Angels take advantage of White Sox miscues

Angels take advantage of White Sox miscues

ANAHEIM -- Hector Santiago shut down his former team over seven shutout innings and got plenty of run support in a five-run seventh inning as the Angels beat the White Sox, 7-0, on Friday night to open up the second half of the season.

Santiago, facing the White Sox for the second time this season, got his team started on a positive note following the All Star break, delivering his fourth quality start in his last five outings to outduel Chicago right-hander Miguel Gonzalez. The White Sox wouldn't have a runner in scoring position after Adam Eaton's first-inning double until they recorded back-to-back hits in the seventh, which Santiago got out of by inducing a foul popup.

"He runs that cutter inside. Normally lefties aren't going to get good swings at him, but our lefties are the ones who ended up getting the hits off of him," said White Sox manager Robin Ventura of Santiago. "That cutter, it can be a little tricky. He crossfires and runs it inside and you have to be able to stay inside that thing."

Gonzalez was let down by a lack of run support, as he was solid through six-plus innings of work. He was responsible for four runs (three earned), but left two runners on in the seventh as the Angels jumped on him and the bullpen to add five insurance runs.

The Angels have won five of their last six games, and the White Sox have lost three of their last four games, all against last-place teams (Angels, Braves).

MOMENTS THAT MATTERED
Hello, Old Friend: Santiago, facing his old team for the second time this season, was once again dominant. He tossed seven shutout innings, giving up five hits and walking none while striking out seven on 94 pitches. He has tossed 14 shutout innings against the White Sox this season, giving up 54 runs in his 91 innings against non-White Sox opponents (a 5.34 ERA).

"Tonight, it looked like [Hector] had the command," Angels manager Mike Scioscia said. "Not only was he getting the ball in the zone, but he was getting it into good spots. He pitched in well, changed speeds, got the ball to the outside corner when he had to." More >

Santiago's scoreless start

Two-out hustle: White Sox right-handed hitters were 0-for-17 against Santiago until back-to-back hits from Todd Frazier and Brett Lawrie with two outs in the seventh. When left fielder Daniel Nava was slow going after the ball on Lawrie's hit, the two White Sox runners moved up to second and third. But Dioner Navarro swung at the next pitch and popped out in foul ground to Yunel Escobar, ending the rally.

Let's add on: The Angels clung to a 2-0 lead heading into the seventh, but quickly blew things open with a five-run outburst. Nava started things off with a leadoff double, and back-to-back-to-back RBI hits from Jefry Marte, Geovany Soto and Andrelton Simmons paired with some poor White Sox defense to keep the rally going before Albert Pujols' inning-ending strikeout.

"Good situational hitting," Scioscia said of the rally. "The guys put the ball in play and used the whole field. They did a good job with runners in scoring position and ran the bases aggressively and pressured them into five runs."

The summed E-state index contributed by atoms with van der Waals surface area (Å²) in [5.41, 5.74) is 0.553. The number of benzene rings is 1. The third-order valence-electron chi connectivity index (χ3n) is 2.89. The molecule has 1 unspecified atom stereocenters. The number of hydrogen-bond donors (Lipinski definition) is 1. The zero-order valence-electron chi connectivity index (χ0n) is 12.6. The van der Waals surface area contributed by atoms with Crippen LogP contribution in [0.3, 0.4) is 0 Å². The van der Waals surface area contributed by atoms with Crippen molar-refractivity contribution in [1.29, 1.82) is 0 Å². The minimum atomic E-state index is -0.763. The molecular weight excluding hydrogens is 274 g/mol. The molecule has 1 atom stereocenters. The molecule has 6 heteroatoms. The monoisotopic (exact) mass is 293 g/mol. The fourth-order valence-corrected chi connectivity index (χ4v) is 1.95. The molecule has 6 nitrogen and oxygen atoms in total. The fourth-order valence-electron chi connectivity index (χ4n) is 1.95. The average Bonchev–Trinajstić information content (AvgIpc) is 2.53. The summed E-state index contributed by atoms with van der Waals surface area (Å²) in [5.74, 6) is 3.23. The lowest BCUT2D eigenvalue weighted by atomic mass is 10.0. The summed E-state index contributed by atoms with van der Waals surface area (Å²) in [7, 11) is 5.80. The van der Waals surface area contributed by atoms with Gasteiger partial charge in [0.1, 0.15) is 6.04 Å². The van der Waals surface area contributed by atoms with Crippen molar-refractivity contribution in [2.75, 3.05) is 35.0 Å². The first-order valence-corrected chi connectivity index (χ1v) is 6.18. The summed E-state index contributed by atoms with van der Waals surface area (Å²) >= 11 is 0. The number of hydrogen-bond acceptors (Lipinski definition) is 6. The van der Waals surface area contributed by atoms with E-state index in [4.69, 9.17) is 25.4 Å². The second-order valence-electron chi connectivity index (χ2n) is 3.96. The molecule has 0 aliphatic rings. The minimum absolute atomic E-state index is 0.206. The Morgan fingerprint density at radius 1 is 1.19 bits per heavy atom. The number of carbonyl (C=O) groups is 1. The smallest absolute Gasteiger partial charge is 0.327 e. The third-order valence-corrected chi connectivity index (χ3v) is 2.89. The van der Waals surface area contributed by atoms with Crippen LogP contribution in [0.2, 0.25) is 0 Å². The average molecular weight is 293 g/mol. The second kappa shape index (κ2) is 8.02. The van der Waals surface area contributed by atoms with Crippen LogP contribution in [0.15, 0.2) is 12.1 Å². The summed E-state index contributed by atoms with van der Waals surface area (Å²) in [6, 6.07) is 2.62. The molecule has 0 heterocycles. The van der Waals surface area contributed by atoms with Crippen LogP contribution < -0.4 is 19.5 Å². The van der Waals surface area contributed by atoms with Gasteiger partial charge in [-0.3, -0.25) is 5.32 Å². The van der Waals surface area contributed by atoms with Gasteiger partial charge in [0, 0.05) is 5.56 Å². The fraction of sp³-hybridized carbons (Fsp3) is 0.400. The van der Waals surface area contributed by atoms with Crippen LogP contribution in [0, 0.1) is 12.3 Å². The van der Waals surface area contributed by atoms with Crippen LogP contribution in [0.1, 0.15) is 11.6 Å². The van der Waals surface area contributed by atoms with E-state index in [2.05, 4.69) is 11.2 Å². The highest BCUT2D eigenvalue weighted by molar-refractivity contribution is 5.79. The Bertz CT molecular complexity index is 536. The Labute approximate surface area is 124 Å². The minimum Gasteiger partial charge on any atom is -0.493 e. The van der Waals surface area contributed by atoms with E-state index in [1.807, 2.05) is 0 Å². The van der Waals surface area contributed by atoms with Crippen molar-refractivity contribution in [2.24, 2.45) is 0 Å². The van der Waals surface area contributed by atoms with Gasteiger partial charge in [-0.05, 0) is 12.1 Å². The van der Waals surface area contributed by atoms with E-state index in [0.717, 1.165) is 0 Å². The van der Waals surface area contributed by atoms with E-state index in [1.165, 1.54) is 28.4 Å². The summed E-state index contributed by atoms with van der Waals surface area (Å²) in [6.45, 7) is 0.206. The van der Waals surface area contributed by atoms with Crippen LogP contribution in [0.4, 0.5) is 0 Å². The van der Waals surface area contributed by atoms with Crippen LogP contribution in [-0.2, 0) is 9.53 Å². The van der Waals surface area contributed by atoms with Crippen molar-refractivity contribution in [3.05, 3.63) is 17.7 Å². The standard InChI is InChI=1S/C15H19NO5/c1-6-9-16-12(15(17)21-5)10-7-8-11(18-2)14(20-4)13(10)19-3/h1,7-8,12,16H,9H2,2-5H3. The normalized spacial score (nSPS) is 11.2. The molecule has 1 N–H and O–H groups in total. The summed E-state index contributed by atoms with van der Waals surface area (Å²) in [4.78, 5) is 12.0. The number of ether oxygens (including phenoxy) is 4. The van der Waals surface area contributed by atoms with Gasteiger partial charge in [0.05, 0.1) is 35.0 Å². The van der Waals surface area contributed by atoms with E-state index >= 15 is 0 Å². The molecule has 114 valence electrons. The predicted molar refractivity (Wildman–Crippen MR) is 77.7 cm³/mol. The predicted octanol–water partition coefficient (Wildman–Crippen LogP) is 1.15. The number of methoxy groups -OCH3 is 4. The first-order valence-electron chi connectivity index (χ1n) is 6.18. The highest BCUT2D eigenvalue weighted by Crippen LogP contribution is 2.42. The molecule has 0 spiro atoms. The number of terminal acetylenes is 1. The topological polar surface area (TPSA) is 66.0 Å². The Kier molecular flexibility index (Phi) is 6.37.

Scioscia on the 7-0 victory

Defensive shortcomings: After emerging as a very solid defensive team in the season's first half, the White Sox had their problems during a five-run seventh. Tim Anderson committed two errors, and Jose Abreu couldn't make the sliding play on a Nava double down the line to open the frame on a hit that looked playable. Three of the five runs were unearned.

"There were a couple of plays you see some youth part coming out," said Ventura, referring to Anderson. "And we have to be better than that. We've played better than that."

Soto scores on an error

QUOTABLE
"I thought so. But there's a racehorse out there apparently, and he just runs it down. He's a great athlete." -- Eaton on whether he was thinking three bases on a ball he hit to end the sixth, which Mike Trout ran down in right-center

Trout's running catch

"My good friend Henry Blanco told me that when a pitcher has all the tools and he has his A game, it's easy. It takes a great catcher to guide a pitcher when he doesn't have his best stuff. It's easy when a pitcher has his best stuff, and [Hector] was commanding the ball really well." -- Soto, on what it was like to catch Santiago.

Soto on the big win

LACK OF OFFENSIVE PUNCH
The White Sox have been shut out five times in their last 13 games, after doing so twice in their first 76 games. They have not scored in the past 23 innings, extending back to the third inning on July 9 against the Braves. Santiago has now allowed zero earned runs in three consecutive starts, becoming the third starter in franchise history to do so. The others are Rudy May (April 23-May 4, 1973) and Joe Saunders (Sept. 18, 2008-April 6, 2009). More >

WHAT'S NEXT
White Sox: James Shields makes his eighth start for the White Sox and 19th overall Saturday night in Anaheim. Shields has a 2-1 record with a 2.21 ERA over his last three starts covering 20 1/3 innings.

Angels: Angels right-hander Matt Shoemaker is looking to continue his hot run at home. Over his last five outings at Angel Stadium, he has a 0.98 ERA and a strikeout-to-walk ratio of 48-to-2. First pitch is scheduled for 6:05 p.m. PT.

Watch every out-of-market regular-season game live on MLB.TV.

Fabian Ardaya is a reporter for MLB.com based in Anaheim.

Scott Merkin has covered the White Sox for MLB.com since 2003. Read his blog, Merk's Works, follow him on Facebook and listen to his podcast.

This story was not subject to the approval of Major League Baseball or its clubs.